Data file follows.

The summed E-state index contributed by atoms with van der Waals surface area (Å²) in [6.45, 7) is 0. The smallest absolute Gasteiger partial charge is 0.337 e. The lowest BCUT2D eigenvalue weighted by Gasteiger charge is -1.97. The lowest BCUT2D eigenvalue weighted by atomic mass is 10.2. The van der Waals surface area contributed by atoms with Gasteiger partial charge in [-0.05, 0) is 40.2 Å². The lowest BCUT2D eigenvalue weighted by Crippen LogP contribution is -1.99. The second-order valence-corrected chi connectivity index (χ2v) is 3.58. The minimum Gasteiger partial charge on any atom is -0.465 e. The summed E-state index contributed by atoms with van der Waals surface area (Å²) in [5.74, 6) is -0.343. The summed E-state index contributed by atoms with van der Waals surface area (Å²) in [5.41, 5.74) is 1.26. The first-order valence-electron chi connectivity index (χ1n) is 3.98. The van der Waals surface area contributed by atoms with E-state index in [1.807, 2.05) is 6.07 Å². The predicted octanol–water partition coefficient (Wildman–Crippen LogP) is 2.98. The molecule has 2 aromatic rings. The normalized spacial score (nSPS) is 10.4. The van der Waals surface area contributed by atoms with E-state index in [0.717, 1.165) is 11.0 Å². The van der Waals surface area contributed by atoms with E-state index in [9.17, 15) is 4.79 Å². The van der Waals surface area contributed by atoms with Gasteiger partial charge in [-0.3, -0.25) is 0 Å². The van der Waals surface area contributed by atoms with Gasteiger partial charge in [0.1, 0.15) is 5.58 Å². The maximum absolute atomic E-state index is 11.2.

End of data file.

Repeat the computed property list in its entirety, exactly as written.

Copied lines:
The summed E-state index contributed by atoms with van der Waals surface area (Å²) in [6.45, 7) is 0. The smallest absolute Gasteiger partial charge is 0.337 e. The lowest BCUT2D eigenvalue weighted by Gasteiger charge is -1.97. The lowest BCUT2D eigenvalue weighted by atomic mass is 10.2. The van der Waals surface area contributed by atoms with Gasteiger partial charge in [-0.05, 0) is 40.2 Å². The lowest BCUT2D eigenvalue weighted by Crippen LogP contribution is -1.99. The second-order valence-corrected chi connectivity index (χ2v) is 3.58. The minimum Gasteiger partial charge on any atom is -0.465 e. The summed E-state index contributed by atoms with van der Waals surface area (Å²) in [5.74, 6) is -0.343. The summed E-state index contributed by atoms with van der Waals surface area (Å²) in [5.41, 5.74) is 1.26. The first-order valence-electron chi connectivity index (χ1n) is 3.98. The van der Waals surface area contributed by atoms with E-state index in [1.807, 2.05) is 6.07 Å². The predicted octanol–water partition coefficient (Wildman–Crippen LogP) is 2.98. The molecule has 2 aromatic rings. The normalized spacial score (nSPS) is 10.4. The van der Waals surface area contributed by atoms with E-state index in [0.717, 1.165) is 11.0 Å². The van der Waals surface area contributed by atoms with E-state index in [9.17, 15) is 4.79 Å². The van der Waals surface area contributed by atoms with Gasteiger partial charge in [-0.3, -0.25) is 0 Å². The van der Waals surface area contributed by atoms with Gasteiger partial charge in [0.1, 0.15) is 5.58 Å². The maximum absolute atomic E-state index is 11.2.